Coffee machines are designed to heat water. Without that function, making coffee would be significantly more difficult.
As we all know the water used to make coffee is super hot but do coffee makers actually boil the water?
And for that matter, how do they heat water so fast anyway?
Lets explore these simple questions in depth.
First, what you may or may not know already is that all drip coffee makers have a heating element in them that does indeed bring water to boiling temperature in the inside of the machine… but it doesn’t release boiling water from the shower-head!
The water is boiled in the heating coils near the bottom of the units and steam rises to the top condensing into water that is slightly less than boiling temp. This is when it drips out of the machine and when we see it.
There’s so much more to understand however so let’s first look at how automatic drip coffee makers work in the first place.
How Coffee Makers Heat Water so Fast
Coffee makers let gravity feed water into an aluminum (or copper) heating coil tube located below the water reservoir.
The heating tube brings water to a boiling temperature inside the coil and the steam that forms from this process rises through the upper (usually plastic) tube as steam bubbles upward.
As the bubbles rise towards the shower head at the top the steam then condenses back into hot water in the tube and is then carried the rest of the way to the top by the newly formed steam bubbles which are still at the bottom closer to the heating coils.
The steam basically carries extremely hot water up the output tube.
Thermo-expansion and steam pressure make all of this work without the use of a water pump which is why coffee makers can last so long and can cost so little.
It’s mostly basic physics that cause these machines work.
By the time the steam condenses into hot water near the top and then drips over your coffee grounds the water is no longer at boiling temperature, it’s usually about 5-10 degrees under depending on your machine… and because of altitude differences (people at sea level will have hotter water at the grind basket than people living at higher elevations) people at higher elevations may easily see water discharging from their coffee makers measuring at only 190-195 degrees.
Unless you are making coffee in a place of negative elevation relative to sea level the temperature of water dripping out of a coffee maker will always be lower than boiling temp but not by much.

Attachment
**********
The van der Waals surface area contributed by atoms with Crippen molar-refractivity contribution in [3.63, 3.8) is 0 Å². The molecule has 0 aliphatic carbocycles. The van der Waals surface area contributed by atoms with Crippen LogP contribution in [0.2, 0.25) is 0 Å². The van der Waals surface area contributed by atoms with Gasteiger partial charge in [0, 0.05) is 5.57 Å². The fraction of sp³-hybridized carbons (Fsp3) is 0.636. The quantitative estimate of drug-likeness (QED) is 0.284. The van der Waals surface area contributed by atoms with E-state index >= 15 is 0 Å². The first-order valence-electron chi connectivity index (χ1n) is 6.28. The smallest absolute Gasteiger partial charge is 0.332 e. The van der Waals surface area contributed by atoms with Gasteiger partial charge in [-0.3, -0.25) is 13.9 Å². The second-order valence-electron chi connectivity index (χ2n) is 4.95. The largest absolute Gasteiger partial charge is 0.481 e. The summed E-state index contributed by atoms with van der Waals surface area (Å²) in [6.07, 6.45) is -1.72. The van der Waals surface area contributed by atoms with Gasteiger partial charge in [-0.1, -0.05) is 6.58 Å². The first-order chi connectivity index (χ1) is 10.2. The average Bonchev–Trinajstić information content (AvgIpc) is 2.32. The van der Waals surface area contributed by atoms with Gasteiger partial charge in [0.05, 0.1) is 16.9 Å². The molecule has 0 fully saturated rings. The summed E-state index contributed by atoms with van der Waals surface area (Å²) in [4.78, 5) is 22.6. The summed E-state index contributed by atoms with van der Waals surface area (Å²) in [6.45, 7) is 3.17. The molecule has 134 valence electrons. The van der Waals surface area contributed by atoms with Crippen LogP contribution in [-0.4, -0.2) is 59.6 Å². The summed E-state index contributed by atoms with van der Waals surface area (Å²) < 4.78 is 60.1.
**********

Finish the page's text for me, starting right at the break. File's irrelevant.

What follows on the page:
Cheaper coffee makers will use a plastic tube for the hot water to rise through and heat will be lost on this journey.
Fancier coffee makers that use an actual pump to pump the water to the top before heating it to boiling will have a slightly hotter water output. SCAA certified coffee makers are designed to output water at the ideal temperature so the return tube may be engineered slightly differently.
No matter what however you aren’t going to get straight boiling water from any coffee maker shower you own or buy off the shelf but it will be extremely close.
To get boiling water you would need a electric water kettle that could heat the water to a full boil and keep it there for use in a french press or pour over coffee dripper.
Warning: Crazy Cool Video Ahead Disassembling a Coffee Maker Heating Element
The mechanics of how a basic coffee maker works is actually very interesting and more in depth than I have summarized above.
Take a look at this Khan Academy video describing how the inner heating coil works in basic coffee makers. You’ll quickly understand how they heat water to a full boil but release water that is slightly under a boil all through the work of basic physics.
The heat level coffee makers typically get to after the water is released from the machine is usually perfect for many things like making tea, coffee, hot chocolate, soups, etc.
Most coffee machines heat the water to between 190-205 degrees depending on altitude but most of them take some time to get this hot because the upper output tube begins at room temperature.
The tube will cause the steam to condense faster resulting in slightly cooler water drips at the very beginning of the brew cycle.
The first water out of the machine is usually the least hot it produces. As the upper tube is heated the steam condenses later and drips out slightly hotter.
How Hot Does the Average Coffee Maker Get?
The average coffee maker that I’ve tested starts pumping water out the shower head way before it heats up all the way.
Some machines I’ve tested start the flow in the 140 degree zone!
Unfortunately most older coffee makers don’t get quite as hot as they did when they were new out of the box because of mineral buildup on the heating element or inner tubes and other internal parts.
Some high end coffee makers certified by the Specialty Coffee Association of America (SCAA) are far more likely top get water up the the 200 degree mark reliably however.
This SCAA certified coffee maker is fairly affordable and very reliable at getting steady temperatures just shy of boiling.
Let’s look into the way a coffee maker heats water up in a little more depth, stick with me for a few.
Are There Benefits to Coffee Maker Maximum Temperatures?
So there are quite a few good things to having this feature. Some things you would expect and some you might not.